Historic opportunity for Yemen to ratify the International Criminal Court Treaty [Archives:2004/701/Opinion]

January 8 2004

By Joydeep Sengupta*
The year 2004 has brought the world's attention to human rights in Yemen. Beginning in December, 2003, over 2000 NGOs, from Afghanistan to Zimbabwe, under the umbrella of the Coalition for the International Criminal Court (CICC), selected Yemen as the target country of the month urging its ratification of the Rome Statute of the International Criminal Court (ICC). The establishment of the ICC in July 2002 marked an historic turning point in the quest for international justice. Unlike the International Court of Justice (ICJ), the ICC will have individual criminal jurisdiction over those accused of the worst human rights violations, including war crimes, crimes against humanity and genocide. Primary jurisdiction of these crimes would still fall under national courts, and the ICC would only act when a country is genuinely unable or unwilling to provide a fair trial. The Court is forward looking – its jurisdiction is only for crimes committed after the Statute's entry into force in 2002, and no past crimes can be brought before it. By ratifying the ICC treaty, Yemen would be able to cement its commitment to upholding human rights worldwide and joining a community of 92 nations responsible for the most groundbreaking advances in international law in decades.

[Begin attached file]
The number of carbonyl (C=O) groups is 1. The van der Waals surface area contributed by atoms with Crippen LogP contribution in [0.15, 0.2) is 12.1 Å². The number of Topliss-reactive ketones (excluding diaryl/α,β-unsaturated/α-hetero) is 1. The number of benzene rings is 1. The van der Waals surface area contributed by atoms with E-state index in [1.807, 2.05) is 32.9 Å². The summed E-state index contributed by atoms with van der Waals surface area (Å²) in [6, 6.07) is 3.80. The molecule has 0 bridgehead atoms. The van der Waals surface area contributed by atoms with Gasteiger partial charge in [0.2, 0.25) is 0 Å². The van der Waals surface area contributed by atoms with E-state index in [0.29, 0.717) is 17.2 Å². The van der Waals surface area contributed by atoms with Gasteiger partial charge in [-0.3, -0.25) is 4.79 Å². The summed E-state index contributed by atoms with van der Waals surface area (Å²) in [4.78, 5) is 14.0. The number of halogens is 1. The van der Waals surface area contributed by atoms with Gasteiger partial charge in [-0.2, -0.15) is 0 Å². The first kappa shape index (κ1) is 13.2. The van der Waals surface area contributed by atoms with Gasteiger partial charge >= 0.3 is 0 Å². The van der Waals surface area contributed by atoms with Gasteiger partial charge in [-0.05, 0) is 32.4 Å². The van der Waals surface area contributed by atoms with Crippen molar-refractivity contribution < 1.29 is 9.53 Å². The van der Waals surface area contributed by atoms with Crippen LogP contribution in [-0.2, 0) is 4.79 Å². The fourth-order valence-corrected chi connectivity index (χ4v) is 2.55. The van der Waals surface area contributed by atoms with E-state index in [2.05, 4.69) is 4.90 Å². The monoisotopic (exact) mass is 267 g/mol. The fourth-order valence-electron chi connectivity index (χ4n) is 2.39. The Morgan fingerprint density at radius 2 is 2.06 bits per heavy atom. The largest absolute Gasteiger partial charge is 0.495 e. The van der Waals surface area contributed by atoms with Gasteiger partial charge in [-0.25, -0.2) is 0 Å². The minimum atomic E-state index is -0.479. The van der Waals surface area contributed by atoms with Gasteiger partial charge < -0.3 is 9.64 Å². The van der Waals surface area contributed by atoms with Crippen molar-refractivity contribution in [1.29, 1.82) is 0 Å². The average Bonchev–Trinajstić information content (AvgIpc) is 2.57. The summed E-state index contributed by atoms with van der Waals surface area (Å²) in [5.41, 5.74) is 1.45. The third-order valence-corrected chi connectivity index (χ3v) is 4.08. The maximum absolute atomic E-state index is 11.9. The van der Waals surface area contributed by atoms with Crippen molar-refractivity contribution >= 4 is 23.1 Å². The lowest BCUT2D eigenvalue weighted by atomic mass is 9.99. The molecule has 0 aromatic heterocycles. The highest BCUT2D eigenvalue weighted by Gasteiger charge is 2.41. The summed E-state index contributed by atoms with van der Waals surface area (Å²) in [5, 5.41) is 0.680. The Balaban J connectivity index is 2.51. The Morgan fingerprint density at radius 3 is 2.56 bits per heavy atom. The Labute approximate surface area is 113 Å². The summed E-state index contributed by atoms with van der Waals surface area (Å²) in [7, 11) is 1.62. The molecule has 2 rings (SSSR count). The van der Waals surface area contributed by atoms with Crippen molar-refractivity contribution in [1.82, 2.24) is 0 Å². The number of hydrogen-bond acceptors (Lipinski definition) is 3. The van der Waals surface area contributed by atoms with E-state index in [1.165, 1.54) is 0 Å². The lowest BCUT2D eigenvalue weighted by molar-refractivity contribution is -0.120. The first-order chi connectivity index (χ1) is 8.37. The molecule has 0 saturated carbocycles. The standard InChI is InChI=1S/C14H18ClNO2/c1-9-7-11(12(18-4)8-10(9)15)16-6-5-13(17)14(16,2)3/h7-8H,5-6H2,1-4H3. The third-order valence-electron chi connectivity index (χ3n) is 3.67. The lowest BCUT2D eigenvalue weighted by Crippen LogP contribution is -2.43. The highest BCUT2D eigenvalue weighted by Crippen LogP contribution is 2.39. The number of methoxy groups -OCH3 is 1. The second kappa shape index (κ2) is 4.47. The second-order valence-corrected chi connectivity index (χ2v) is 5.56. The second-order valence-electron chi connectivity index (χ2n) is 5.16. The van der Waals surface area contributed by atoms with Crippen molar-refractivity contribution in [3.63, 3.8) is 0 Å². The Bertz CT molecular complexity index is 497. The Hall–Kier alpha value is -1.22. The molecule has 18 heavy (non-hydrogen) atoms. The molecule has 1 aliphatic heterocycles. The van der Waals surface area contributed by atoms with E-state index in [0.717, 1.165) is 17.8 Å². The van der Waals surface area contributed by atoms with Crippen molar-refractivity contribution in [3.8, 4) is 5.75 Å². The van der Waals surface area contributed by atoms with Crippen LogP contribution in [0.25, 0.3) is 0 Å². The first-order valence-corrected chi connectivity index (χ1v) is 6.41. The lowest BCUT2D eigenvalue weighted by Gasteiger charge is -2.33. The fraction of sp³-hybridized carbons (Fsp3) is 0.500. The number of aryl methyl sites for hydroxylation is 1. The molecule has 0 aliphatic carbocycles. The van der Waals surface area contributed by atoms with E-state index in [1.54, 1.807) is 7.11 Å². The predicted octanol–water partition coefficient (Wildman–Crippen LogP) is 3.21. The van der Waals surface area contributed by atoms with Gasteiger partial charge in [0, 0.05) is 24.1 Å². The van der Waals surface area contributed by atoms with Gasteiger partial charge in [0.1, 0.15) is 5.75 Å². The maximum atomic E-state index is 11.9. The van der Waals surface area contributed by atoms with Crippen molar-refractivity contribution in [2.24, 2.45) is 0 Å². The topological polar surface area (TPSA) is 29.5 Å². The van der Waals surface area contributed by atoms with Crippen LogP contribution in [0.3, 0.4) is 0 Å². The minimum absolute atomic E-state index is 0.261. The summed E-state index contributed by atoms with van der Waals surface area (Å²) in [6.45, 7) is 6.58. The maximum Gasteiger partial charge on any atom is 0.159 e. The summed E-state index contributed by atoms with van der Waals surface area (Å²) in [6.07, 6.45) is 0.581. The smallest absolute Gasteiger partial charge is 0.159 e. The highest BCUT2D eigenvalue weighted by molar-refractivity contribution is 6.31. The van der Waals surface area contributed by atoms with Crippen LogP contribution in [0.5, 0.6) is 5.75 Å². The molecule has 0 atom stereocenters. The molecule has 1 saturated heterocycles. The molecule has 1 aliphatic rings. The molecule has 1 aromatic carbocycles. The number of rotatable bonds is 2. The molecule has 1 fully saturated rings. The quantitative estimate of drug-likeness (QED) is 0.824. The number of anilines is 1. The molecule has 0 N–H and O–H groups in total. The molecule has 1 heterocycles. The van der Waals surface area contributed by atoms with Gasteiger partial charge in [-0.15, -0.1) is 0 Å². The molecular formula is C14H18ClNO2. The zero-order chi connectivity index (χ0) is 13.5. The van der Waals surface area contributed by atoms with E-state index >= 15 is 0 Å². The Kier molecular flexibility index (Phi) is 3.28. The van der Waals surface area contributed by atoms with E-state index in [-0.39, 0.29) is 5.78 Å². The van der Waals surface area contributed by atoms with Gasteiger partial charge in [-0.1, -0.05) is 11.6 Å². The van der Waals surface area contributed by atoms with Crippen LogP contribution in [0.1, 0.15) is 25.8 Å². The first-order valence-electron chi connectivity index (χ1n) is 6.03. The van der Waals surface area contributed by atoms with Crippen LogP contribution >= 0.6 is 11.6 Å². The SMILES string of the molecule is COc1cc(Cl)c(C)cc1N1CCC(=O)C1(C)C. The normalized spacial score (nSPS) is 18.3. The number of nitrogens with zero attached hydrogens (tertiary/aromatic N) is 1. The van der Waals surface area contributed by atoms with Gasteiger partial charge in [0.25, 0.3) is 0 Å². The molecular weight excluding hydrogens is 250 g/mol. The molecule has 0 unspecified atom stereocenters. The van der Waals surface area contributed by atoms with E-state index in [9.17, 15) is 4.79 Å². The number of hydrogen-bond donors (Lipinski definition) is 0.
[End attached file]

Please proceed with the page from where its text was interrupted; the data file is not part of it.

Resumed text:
UN Secretary General Kofi Annan calls the ICC, “a gift of hope for future generations.” It is particularly troubling that the Arab world is not well represented among the ICC States Parties – only Jordan and Djibouti have ratified, while several countries in the region (Algeria, Bahrain, Egypt, Iran, Israel, Kuwait, Morocco, Oman, Sudan, Syria, United Arab Emirates and Yemen) have only signed the treaty. Without the participation of Arab and Muslim countries in the ICC process, the region's rich and diverse legal traditions, and representation on the staff of the Court will be lacking. Islamic law, in particular, has special relevance to the ICC, given its long tradition of protecting non-combatants and prisoners of war during conflicts. As Justice Weeramantry of the International Court of Justice points out in his book, “Islamic Jurisprudence: An International Perspective”, the Qur'an, hadith and Sunna provide extensive guidelines for upholding many principles of today's international human rights and humanitarian laws. For instance, Islamic jurisprudence on the laws of war forbids, (i) cruel ways of killing, (ii) killing of non-combatants (civilians, women, children), (iii)executing prisoners of war, (iv) mutilation, (v) unnecessary environmental damage (destruction of crops, trees, cattle, etc.), (vi), rape and sexual abuse of captured women, (vii) killing envoys/messengers, including revenge killing, (viii)massacre, and (ix) use of poisonous weapons.